Tullian Tchividjian, grandson of Billy and Ruth Graham and senior pastor of Coral Ridge Presbyterian Church, admits that he is no different from other lifelong Christians who grew up with “an upside-down understanding of what Christianity is all about.”
|Pastor Tullian Tchividjian speaks during the chapel hour at PBA.|
“For whatever reason, I grew up with a very, very strong impression that the focus of the Christian faith was the life of the Christian, that Christianity was primarily about me and what I do for God, not primarily Jesus and what He’s done for us,” said Tchividjian, speaking to a standing-room-only crowd in the DeSantis Family Chapel at Palm Beach Atlantic University this week.
Tchividjian said this way of thinking led him into a rebellious period during his teenage years. He said he came to believe that when his behavior was good, God loved him more, and when his behavior was bad, God loved him less.
“I was the centerpiece of the story, and God’s affection for me … was ultimately dependent on me,” he said.
Tchividjian likens this belief system of performance-based Christianity to “spiritualized navel-gazing or spiritualized narcissism.”
Author Jerry Bridges, in his book “Transforming Grace,” writes that those who conclude that God’s love for them changes based upon their actions don’t believe in the Christian faith. They believe in karma, Tchividjian said. “There’s a lot of karmic Christianity inside the church today,” he said.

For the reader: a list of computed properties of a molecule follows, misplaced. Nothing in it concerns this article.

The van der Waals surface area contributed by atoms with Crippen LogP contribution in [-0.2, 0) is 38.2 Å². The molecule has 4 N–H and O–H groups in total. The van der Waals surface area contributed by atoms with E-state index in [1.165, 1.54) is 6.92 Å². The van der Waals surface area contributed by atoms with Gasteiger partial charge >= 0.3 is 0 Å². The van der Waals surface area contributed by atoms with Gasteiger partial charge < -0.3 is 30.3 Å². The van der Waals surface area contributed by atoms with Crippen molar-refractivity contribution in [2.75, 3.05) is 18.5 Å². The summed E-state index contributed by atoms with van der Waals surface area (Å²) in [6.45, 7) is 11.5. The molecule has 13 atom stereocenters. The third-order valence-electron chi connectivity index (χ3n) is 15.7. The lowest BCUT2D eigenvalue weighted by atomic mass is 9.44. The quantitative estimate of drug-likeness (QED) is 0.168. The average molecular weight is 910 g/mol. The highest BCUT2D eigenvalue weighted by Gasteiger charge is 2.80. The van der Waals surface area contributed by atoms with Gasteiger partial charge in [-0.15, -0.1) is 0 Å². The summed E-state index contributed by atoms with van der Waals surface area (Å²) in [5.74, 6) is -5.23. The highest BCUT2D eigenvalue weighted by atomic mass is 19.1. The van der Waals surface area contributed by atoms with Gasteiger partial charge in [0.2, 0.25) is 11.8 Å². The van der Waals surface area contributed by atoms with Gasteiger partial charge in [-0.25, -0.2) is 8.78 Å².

|Pastor Tullian Tchividjian prays with PBA students in the DeSantis Family Chapel.|
The Bible teaches that because Jesus was strong, we are free to be weak, Tchividjian said. “We’re free to fail because Jesus was strong for us.”
The same can be said when it comes to spiritual growth, he said. It was the Apostle Paul’s willingness to acknowledge how unsanctified he was that demonstrated just how sanctified he was, he said. When believers stop obsessing over their need to get better, they begin to experience what the Bible means by getting better, he said.
Many times we live our lives frantically searching for something we already have, much like someone searching for his or her car keys, he said.
“In the Gospel, God shouts, ‘The keys are in your pocket.’ Everything you need … is ours in Christ,” he said.
Tchividjian is among the featured speakers at the upcoming Liberate 2013 conference that will be held Feb. 21-24 at Coral Ridge Presbyterian Church in Fort Lauderdale. For information, visit www.2013.liberatenet.org.